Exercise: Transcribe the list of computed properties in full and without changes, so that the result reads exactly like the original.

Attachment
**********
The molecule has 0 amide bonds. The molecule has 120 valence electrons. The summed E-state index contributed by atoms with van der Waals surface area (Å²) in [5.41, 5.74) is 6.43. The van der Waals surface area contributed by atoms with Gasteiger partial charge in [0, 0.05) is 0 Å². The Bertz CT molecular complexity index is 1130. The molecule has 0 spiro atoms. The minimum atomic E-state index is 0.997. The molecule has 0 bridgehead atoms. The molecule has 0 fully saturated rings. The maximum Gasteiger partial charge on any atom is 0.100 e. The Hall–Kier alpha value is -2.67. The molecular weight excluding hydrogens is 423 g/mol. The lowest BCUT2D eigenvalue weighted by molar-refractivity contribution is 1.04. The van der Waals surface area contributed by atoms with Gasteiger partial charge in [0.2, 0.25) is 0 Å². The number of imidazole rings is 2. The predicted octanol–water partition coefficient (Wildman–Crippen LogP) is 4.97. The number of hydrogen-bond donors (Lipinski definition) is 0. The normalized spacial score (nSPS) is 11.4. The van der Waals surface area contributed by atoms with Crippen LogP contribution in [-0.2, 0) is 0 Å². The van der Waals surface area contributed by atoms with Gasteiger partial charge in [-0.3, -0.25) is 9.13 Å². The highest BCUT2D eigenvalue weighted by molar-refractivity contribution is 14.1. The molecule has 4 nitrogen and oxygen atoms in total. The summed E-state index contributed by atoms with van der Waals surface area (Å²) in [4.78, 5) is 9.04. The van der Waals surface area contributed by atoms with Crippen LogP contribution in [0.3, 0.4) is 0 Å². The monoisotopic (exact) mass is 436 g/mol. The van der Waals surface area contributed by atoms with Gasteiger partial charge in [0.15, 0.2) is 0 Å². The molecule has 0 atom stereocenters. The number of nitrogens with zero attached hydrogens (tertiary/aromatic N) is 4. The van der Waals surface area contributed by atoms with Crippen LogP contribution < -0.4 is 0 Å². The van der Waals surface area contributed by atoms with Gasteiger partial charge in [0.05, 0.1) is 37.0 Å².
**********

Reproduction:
The molecule has 0 amide bonds. The molecule has 120 valence electrons. The summed E-state index contributed by atoms with van der Waals surface area (Å²) in [5.41, 5.74) is 6.43. The van der Waals surface area contributed by atoms with Gasteiger partial charge in [0, 0.05) is 0 Å². The Bertz CT molecular complexity index is 1130. The molecule has 0 spiro atoms. The minimum atomic E-state index is 0.997. The molecule has 0 bridgehead atoms. The molecule has 0 fully saturated rings. The maximum Gasteiger partial charge on any atom is 0.100 e. The Hall–Kier alpha value is -2.67. The molecular weight excluding hydrogens is 423 g/mol. The lowest BCUT2D eigenvalue weighted by molar-refractivity contribution is 1.04. The van der Waals surface area contributed by atoms with Gasteiger partial charge in [0.2, 0.25) is 0 Å². The number of imidazole rings is 2. The predicted octanol–water partition coefficient (Wildman–Crippen LogP) is 4.97. The number of hydrogen-bond donors (Lipinski definition) is 0. The normalized spacial score (nSPS) is 11.4. The van der Waals surface area contributed by atoms with Crippen LogP contribution in [-0.2, 0) is 0 Å². The van der Waals surface area contributed by atoms with Gasteiger partial charge in [-0.3, -0.25) is 9.13 Å². The highest BCUT2D eigenvalue weighted by molar-refractivity contribution is 14.1. The molecule has 4 nitrogen and oxygen atoms in total. The summed E-state index contributed by atoms with van der Waals surface area (Å²) in [4.78, 5) is 9.04. The van der Waals surface area contributed by atoms with Crippen LogP contribution in [0.3, 0.4) is 0 Å². The monoisotopic (exact) mass is 436 g/mol. The van der Waals surface area contributed by atoms with Gasteiger partial charge in [0.15, 0.2) is 0 Å². The molecule has 0 atom stereocenters. The number of nitrogens with zero attached hydrogens (tertiary/aromatic N) is 4. The van der Waals surface area contributed by atoms with Crippen LogP contribution < -0.4 is 0 Å². The van der Waals surface area contributed by atoms with Gasteiger partial charge in [0.05, 0.1) is 37.0 Å².